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Our thanks to the Arts and Humanities Research Council for funding the Madness and Literature Network. Each year the AHRC provides funding from the Government to support research and postgraduate study in the arts and humanities, from archaeology and English literature to design and dance. The range of research supported by this investment of public funds not only provides social and cultural benefits but also contributes to the economic success of the UK. Further information on the AHRC is available on their website.

This project builds on a current project with The Leverhulme Trust on the representation of madness in post-war British and American Fiction. Membership to the Madness and Literature Network is free - Please register under ‘New User Registration’. Benefits of membership include the possibility of attending our invitation-only seminars, being kept fully informed of developments in the broad field of Health Humanities here at Nottingham, and the opportunity to submit fully peer-reviewed book reviews to our database, which will be accredited to the submitting reviewer.

Please note, you are welcome to use these resources and the website for teaching or other purposes, however please do drop us a line and let us know how you are finding the site, or any suggestions you may have for improvements. charlotte.l.baker@nottingham.ac.uk. Thank you.

Bibliography of First-Person Narratives of Madness in English (5th edition)

The 5th edition of the Bibliography of First-Person Narratives of Madness in English is available for download (PDF)

1st International Health Humanities Conference: Madness and Literature was held at Nottingham 6th - 8th August 2010

1st International Health Humanities Conference: Madness and Literature was held at Nottingham 6th - 8th August 2010. See 'Seminars and Conference' for further details.

1st International Health Humanities Conference: Madness and Literature - Conference Programme

Revealing Read

A Question of Power

By Bessie Head

Review

 

Bessie Head’s A Question of Power has been read as “Mariner’s Guide to Paranoia” (Evasdaughter 1989), Lacanian psychosis (Hogan 1994) and an example of ancestral communication (Bhana 2004). Regardless of the interpretative framework we employ to understand the madness it depicts, it offers a raw and powerful account of a painful subjection to powers beyond the protagonist’s and the reader’s control. Despite its emphasis on growth and gardening as counterforces to madness, A Question of Power lingers in the reader’s mind as a narrative of pain.  

 

 

 

Bessie Head (1937-1986) was born in a mental hospital in South Africa to a white mother. Her father was, presumably, a black stable hand. A Question of Power narrates a story of Elizabeth, with similar background. After a series of foster homes and receiving a colonial education in a missionary school, Elizabeth like Head in her time, takes an exit visa to Botswana to escape a bad relationship and the Apartheid-ridden South Africa. In A Question of Power the single mother migrant’s efforts to settle in a new country and community are interwoven with in experience of intense poverty and a mental breakdown.

 

Elizabeth experiences two breakdowns that have different functions in the story: while the first one makes her lose her position as a teacher, it initiates her integration in a development project that eventually leads to her becoming a village gardener and a valuable member of the community. The second, longer madness, leads to her hospitalization and marks a rupture in her integration: she is removed from the context of her everyday life, her son and meaningful activities. The two phases of Elizabeth’s madness are marked by her becoming a victim of two hallucinatory male perpetrators, Sello and Dan who torture her in her own home. The two parts of the book are named after them. Sello subjects her atrocities of human history; Dan subjects her to sexual violence and harassment.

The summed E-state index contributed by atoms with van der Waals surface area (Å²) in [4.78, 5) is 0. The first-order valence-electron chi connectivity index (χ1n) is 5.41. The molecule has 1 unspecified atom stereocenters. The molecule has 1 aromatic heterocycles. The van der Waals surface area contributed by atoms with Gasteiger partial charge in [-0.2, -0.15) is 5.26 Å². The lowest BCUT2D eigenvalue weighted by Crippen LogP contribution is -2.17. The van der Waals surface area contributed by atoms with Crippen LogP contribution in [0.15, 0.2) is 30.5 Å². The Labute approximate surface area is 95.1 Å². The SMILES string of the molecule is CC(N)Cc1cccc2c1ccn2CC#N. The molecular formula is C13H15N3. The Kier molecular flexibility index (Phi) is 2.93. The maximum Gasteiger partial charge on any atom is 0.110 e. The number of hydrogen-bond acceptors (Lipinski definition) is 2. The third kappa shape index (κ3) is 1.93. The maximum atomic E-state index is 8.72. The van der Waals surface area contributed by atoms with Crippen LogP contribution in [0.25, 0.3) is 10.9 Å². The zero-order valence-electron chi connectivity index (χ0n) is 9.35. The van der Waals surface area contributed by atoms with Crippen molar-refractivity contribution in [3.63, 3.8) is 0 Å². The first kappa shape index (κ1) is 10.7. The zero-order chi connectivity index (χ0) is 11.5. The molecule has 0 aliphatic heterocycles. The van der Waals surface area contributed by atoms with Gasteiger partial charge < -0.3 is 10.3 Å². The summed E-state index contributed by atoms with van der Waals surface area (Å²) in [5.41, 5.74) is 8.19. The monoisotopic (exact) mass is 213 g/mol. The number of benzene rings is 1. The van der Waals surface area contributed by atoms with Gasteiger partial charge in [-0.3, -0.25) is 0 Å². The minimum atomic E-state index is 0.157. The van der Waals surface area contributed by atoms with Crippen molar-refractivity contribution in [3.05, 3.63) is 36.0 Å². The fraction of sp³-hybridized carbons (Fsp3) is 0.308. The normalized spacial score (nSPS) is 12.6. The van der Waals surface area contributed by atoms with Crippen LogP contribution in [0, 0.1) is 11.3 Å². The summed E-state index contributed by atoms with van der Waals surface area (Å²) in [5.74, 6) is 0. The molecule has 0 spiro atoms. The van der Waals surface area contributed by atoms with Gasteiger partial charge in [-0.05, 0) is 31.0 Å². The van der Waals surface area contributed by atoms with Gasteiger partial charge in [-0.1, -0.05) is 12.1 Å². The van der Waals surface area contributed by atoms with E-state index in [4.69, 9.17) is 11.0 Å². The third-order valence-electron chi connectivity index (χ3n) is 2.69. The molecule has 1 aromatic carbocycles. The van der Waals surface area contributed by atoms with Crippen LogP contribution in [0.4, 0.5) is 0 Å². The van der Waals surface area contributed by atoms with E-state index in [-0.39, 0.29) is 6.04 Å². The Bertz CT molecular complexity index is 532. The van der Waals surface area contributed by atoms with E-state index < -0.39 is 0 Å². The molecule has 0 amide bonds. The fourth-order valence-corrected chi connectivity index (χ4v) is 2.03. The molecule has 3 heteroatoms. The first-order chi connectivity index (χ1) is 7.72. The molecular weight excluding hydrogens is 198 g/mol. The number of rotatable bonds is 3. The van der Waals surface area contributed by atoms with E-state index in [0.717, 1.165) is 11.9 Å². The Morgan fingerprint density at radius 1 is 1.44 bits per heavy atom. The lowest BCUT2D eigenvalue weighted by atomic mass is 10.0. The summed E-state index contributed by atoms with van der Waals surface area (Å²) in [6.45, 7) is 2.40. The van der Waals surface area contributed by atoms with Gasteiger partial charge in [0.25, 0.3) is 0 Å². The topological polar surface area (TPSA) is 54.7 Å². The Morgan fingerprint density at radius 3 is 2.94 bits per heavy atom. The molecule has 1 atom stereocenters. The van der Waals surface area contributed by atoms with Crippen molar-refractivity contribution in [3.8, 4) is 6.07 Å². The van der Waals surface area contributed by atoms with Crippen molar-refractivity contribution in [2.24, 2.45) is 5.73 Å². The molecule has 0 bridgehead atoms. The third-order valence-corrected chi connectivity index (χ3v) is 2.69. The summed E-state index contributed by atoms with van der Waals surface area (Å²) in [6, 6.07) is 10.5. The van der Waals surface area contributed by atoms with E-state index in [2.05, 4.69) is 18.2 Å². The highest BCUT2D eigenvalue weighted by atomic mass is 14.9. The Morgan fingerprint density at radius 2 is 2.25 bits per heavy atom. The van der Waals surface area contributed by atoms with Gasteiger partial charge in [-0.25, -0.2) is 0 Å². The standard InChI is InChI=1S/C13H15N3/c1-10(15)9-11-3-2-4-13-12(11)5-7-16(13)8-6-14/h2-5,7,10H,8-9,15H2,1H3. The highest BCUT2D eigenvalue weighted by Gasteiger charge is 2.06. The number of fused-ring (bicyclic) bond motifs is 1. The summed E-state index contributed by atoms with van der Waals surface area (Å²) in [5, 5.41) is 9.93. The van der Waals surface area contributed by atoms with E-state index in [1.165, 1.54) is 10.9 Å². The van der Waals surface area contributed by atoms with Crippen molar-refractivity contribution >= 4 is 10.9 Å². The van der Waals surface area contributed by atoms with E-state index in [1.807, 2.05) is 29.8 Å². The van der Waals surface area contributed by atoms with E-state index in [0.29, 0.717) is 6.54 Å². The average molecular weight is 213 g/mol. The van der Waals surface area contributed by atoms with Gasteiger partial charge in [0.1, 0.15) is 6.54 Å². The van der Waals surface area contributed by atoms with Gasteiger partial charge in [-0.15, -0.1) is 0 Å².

In A Question of Power mental turmoil is seen as a journey to knowledge. What holds Elizabeth together throughout her madness is her conviction that her victim position grants her knowledge of the functions and mechanisms of power. Paradoxically, this conviction also paralyses her agency at the face of her perpetrators. Throughout her madness Elizabeth is somewhat capable of mothering her son whose presence is depicted as an important counterforce to madness. What hold her together are kindness, work and friendship, acting as a mistress of her own home and caring for others - also at the times when “demons rampage within.”

 

 

Bibliography:

 

Bhana, Hershini (2004) ”Reading Ghostly Desire: Writing the Edges of Bessie Head’s A Question of Power.” in Emerging Perspactives on Bessie Head. Ibrahim, Huma (ed.) Trenton, Eritrea: Africa World Press.

 

Evasdaughter, Eva (1989) “Bessie Head’s A Question of Power Read as a Mariner’s Guide to Paranoia.” In Research in African Literature, (20)1.

 

Hogan, Patrick Colm (1994) “”Bessie Head’s A Question of Power: a Lacanian Psychosis” in Mosaic 27 (2), 95-112.

 

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Meeting the challenges of communication - The MA programme in Health Communication provides a unique opportunity to investigate language and communication in various health care contexts. The course gives students a thorough grounding in the concepts, theories and research methods used in this area.

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